Restaurants and clubs may be shut down across Jackson, but the town is anything but quiet. At 8 every night howls rise from the valley, bouncing off the surrounding hills and buttes.
Some people howl to show support for medical workers; others howl to hear and be heard by their neighbors. Many howl purely for the animalistic catharsis it provides.
It was a trend started in Denver by a Facebook group in late March and the nightly howls have seen a rapid rise in popularity across the Mountain West. In Jackson, the howling started when Augusta Friendsmith made a post on her Teton County CAREmongering Facebook group.
“I went out that first night and I was the only one in my alley, and I felt like such a dork,” Friendsmith said. “The neighbors were putting their kids to bed and they peeked out the window to ask what I was doing.”
Friendsmith, who lives in East Jackson, now joins her entire neighborhood in the howl every evening and the response on her Facebook page has been overwhelmingly positive. Lisa Robinson, co-founder of Wyoming Untrapped, even started tandem Facebook and Instagram pages titled “Howl for Wyoming.”
Howling can now be heard nightly from Wilson to Hoback.
One concerned poster on Facebook warned howlers that the noise would disturb local wolf populations, citing an article that mentioned the potential for wolves to mistake human howling for a rival pack. But, according to Kira Cassidy, a local wildlife biologist who leads a research team as part of the Yellowstone Wolf Project, supportive howlers shouldn’t be worried.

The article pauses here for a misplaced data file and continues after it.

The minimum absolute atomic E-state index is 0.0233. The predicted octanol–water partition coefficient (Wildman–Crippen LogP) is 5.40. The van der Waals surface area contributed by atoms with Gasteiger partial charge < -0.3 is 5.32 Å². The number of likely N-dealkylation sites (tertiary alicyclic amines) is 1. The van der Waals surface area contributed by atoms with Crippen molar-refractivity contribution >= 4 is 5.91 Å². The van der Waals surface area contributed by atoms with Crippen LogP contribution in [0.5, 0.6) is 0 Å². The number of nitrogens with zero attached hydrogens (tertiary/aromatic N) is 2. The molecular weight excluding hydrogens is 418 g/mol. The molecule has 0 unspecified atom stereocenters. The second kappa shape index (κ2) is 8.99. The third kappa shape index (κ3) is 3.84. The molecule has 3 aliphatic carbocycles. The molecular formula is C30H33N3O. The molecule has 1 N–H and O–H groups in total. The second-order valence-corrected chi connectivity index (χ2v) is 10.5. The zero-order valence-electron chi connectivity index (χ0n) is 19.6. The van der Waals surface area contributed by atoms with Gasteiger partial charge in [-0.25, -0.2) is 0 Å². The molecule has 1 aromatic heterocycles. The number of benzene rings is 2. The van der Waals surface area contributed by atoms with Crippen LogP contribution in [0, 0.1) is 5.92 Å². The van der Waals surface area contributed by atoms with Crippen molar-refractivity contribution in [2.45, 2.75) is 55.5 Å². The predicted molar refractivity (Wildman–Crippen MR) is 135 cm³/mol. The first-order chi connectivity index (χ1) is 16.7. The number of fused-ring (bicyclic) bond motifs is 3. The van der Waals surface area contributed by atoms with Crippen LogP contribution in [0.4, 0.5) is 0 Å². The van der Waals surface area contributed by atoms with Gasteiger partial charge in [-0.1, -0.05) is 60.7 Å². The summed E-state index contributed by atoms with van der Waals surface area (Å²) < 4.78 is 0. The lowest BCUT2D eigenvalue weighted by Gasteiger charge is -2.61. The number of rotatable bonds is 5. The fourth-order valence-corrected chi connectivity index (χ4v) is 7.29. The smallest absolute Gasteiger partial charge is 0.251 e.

“I wouldn’t worry about it from town or developed areas,” Cassidy said. “Better to keep wolves away from those areas anyway.”
Even in the wilderness, Cassidy said, wolves would most likely recognize the sound as a “noisy human to stay away from,” but that doesn’t stop them from wanting to take part.
“I would not be surprised at all if there’s someone walking up the refuge road that hears them join in one day,” she said.
Cassidy has joined the evening howls with her partner and dog from where she is staying in Jackson. She knows that if any wolves were listening in it would most likely be the Huckleberry Pack, which resides in the Gros Ventre mountains to the southeast of town.
For wolves, howling is generally reserved for two types of situations. The first is territorial. In an effort to establish the bounds of their territory, a pack will howl to alert rivals of their presence. Although wolf packs can be small, it is hard to judge thiat by their howls. Through modulating their pitch and tone they confuse the listener’s ears to hear more individuals than are actually there.
The second reason may be closer to our own. Wolves howl as an expression of social bonds. According to Cassidy, that is especially likely to happen when a wolf returns from an extended absence from its pack. Its cohort gathers around it and celebrates its return.
“In a way it looks a bit ritualized. They’re up and wagging tails and looking at each other.”
In her initial post, Friendsmith coined the term “solitary solidarity,” which may be the best description of the nightly howl that anyone has come up with. Like wolves, Jacksonites are finding ways to celebrate community, even at a time when we are physically distant from one another.
“Wolves are doing the same thing as us,” Cassidy said. “The whole point is to remind you that you’re not alone.” ￼